The ethnic unrest in February-March is an appropriate starting point to review Vietnam's foreign policy and relations in 2001. The episode affected Vietnam's delicate relations with the United States and Cambodia, although no serious damage was done. Vietnam-U.S. relations did not have a good start in 2001. It began with a controversy over a planned visit by Admiral Dennis Blair, Commander of the U.S. Pacific Fleet, to Hanoi, that was called off by the Vietnamese on 13 January before his scheduled arrival on the afternoon of 15 January from Vientiane. The official reason given for postponing the visit was that the Vietnamese had an exceptionally "heavy workload" at that time. That was true to an extent, although the reason was probably more serious. As mentioned earlier, the VCP held its Eleventh Plenary Session from 6-16 January, which failed to reach consensus on the leadership issue and subsequently had to be reconvened on 13 March. It is likely that when the Vietnamese officials agreed to the visit, they had not expected the Plenary Session to turn out the way it did. The Plenary Session had to end prematurely on 16 January in order to give the participants enough time to travel back home to prepare for the all-important Tet on 24 January. Under such circumstances, it would have been difficult to host Admiral Blair. On hindsight, even if the visit had gone ahead, it would not have achieved very much.
Then the ethnic unrest occurred in early February. Vietnam openly criticized Washington for abetting the unrest in the Highlands and for offering asylum to the twenty-four ethnic minorities who had crossed into Mondolkiri province in Cambodia. Observers then thought that Hanoi's decision to send in the military and close off the region to outsiders (which it subsequently retracted and allowed foreign media into the region under close escort) could result in the delay of the U.S. congressional approval of a trade pact signed between the two countries on 13 July 2000. Vietnam's human rights record was always an issue that could potentially jeopardize the ratification of the bilateral trade agreement. However, it was for reasons not entirely related to Vietnam's poor record on human rights and religious freedom that President Bush waited till June 2001 before submitting the Vietnam- U.S. bilateral trade agreement to Congress for ratification. When the House of Representatives finally passed the agreement (House Joint Resolution 51) on 6 September 2001, it also approved the Vietnam Human Rights Act and wanted to link the Act with the trade agreement. This was followed by a rather sensitive period in Vietnam-U.S. relations. Hanoi was nettled by the Human Rights Act and did not wholeheartedly support the United States war against terrorism in Afghanistan. However, on 30 October, the U.S. Senate passed the trade act without any conditions. After a tortuous route, the bilateral trade agreement was finally ratified on 17 October 2001 and, by the Vietnamese side, during the tenth session of the National Assembly in late November. It came into effect on 10 December, which coincided with the visit to the United States by Deputy Defence Minister Nguyen Tan Dung and his entourage, including Trade Minister Vu Khoan, Planning and Investment Minister Tran Xuan Gia, and Construction Minister Nguyen Manh Kiem.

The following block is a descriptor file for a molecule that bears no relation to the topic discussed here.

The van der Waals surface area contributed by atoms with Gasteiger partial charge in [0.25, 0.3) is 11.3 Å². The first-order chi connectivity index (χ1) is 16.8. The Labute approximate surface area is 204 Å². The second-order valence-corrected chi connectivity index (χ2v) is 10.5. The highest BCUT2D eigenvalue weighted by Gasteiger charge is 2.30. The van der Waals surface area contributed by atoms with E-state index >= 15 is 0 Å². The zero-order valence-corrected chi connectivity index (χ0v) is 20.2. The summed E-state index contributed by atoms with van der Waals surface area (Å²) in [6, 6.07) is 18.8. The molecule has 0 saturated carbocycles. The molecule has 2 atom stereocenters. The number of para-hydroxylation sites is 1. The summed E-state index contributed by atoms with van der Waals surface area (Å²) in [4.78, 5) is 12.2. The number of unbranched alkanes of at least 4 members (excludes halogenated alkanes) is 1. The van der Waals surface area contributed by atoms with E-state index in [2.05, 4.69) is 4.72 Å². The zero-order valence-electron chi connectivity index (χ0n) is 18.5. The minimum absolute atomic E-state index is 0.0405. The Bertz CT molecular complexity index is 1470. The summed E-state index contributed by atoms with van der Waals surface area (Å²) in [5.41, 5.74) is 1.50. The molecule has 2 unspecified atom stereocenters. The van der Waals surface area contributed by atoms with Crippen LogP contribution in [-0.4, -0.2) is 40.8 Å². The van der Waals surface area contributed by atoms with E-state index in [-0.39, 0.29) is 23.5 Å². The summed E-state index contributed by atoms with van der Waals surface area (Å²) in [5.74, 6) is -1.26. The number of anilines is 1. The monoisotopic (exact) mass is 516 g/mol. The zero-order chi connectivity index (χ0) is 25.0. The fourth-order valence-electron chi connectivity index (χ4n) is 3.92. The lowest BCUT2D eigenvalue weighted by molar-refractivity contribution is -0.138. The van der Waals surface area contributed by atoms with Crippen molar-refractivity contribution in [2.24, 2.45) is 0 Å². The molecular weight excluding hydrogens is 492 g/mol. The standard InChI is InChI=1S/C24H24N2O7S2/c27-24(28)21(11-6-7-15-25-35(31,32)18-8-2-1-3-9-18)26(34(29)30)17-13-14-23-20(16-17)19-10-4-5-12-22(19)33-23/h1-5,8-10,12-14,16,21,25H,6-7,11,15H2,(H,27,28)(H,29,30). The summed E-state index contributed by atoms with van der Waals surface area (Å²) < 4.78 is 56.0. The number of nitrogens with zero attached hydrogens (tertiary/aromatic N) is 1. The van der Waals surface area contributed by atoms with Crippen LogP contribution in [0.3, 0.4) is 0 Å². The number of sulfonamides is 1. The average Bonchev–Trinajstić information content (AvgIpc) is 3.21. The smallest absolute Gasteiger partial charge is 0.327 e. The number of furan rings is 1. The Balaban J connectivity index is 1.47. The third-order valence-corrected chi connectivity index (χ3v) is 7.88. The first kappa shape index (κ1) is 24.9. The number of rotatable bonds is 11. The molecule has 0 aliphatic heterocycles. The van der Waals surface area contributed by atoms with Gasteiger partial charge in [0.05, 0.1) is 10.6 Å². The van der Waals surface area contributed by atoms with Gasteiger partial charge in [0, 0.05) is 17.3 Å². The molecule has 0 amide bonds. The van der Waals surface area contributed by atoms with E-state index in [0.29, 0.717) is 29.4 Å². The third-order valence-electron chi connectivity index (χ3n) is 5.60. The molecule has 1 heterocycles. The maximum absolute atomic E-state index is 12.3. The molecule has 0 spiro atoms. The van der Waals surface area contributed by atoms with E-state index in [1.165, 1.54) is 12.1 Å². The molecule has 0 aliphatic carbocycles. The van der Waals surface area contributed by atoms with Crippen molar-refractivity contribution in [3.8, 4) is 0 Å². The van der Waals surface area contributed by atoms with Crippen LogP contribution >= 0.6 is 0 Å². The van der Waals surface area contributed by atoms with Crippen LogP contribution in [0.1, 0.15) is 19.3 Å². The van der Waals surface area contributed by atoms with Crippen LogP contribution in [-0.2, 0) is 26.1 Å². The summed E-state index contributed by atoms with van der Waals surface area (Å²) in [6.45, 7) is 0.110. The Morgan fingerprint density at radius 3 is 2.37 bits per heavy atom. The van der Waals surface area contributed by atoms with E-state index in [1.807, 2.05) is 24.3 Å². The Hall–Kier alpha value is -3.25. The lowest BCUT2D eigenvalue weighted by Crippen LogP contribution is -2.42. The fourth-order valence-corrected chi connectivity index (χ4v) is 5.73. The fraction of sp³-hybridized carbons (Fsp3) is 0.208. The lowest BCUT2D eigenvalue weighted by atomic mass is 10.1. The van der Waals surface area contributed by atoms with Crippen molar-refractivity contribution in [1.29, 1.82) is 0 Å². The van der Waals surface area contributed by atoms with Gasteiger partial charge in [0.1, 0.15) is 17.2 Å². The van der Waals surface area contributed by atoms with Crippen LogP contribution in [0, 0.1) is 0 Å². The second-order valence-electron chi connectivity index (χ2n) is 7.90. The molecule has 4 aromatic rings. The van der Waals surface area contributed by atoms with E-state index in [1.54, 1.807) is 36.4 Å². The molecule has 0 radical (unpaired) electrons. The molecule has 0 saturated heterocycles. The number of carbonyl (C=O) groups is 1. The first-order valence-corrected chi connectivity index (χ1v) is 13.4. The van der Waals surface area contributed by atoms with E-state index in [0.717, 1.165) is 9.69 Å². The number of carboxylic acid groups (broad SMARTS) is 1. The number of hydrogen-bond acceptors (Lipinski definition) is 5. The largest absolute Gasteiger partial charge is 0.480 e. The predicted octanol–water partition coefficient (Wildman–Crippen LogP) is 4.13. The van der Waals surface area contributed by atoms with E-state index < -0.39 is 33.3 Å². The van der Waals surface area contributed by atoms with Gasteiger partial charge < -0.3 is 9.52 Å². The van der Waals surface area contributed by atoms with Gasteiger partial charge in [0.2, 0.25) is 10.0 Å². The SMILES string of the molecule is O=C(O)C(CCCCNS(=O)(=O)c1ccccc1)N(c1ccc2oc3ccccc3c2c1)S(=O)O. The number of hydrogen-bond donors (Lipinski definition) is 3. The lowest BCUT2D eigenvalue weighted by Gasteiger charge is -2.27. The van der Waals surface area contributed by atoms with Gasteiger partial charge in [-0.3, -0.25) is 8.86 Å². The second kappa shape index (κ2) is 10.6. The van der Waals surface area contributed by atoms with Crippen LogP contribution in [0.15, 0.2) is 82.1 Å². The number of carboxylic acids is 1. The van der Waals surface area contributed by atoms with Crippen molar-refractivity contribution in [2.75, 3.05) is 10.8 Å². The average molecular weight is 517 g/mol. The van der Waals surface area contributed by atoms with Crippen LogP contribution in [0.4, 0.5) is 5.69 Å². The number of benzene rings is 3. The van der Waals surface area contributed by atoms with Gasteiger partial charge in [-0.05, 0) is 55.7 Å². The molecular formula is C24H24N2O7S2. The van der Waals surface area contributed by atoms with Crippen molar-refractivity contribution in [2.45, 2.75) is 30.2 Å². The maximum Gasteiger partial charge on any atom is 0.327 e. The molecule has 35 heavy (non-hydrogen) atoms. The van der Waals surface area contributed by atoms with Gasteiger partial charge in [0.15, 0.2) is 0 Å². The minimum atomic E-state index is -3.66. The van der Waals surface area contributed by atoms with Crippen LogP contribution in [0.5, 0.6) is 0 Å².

Vietnam-Cambodia relations also encountered some turbulence as a consequence of the unrest in the Central Highlands. The arrest of the twenty-four asylum seekers in Mondolkiri, mentioned above, drew attention once again to the anti-Hanoi FULRO (United Front for the Liberation of Oppressed Races) movement whose members apparently use the dense forests in Cambodian territory along the Vietnam-Cambodia border as sanctuaries. [FULRO was set up by the U.S. Central Intelligence Agency (CIA) during the Vietnam War.] Hanoi had demanded that the asylum seekers be treated as refugees and repatriated to Vietnam, and Phnom Penh initially agreed. …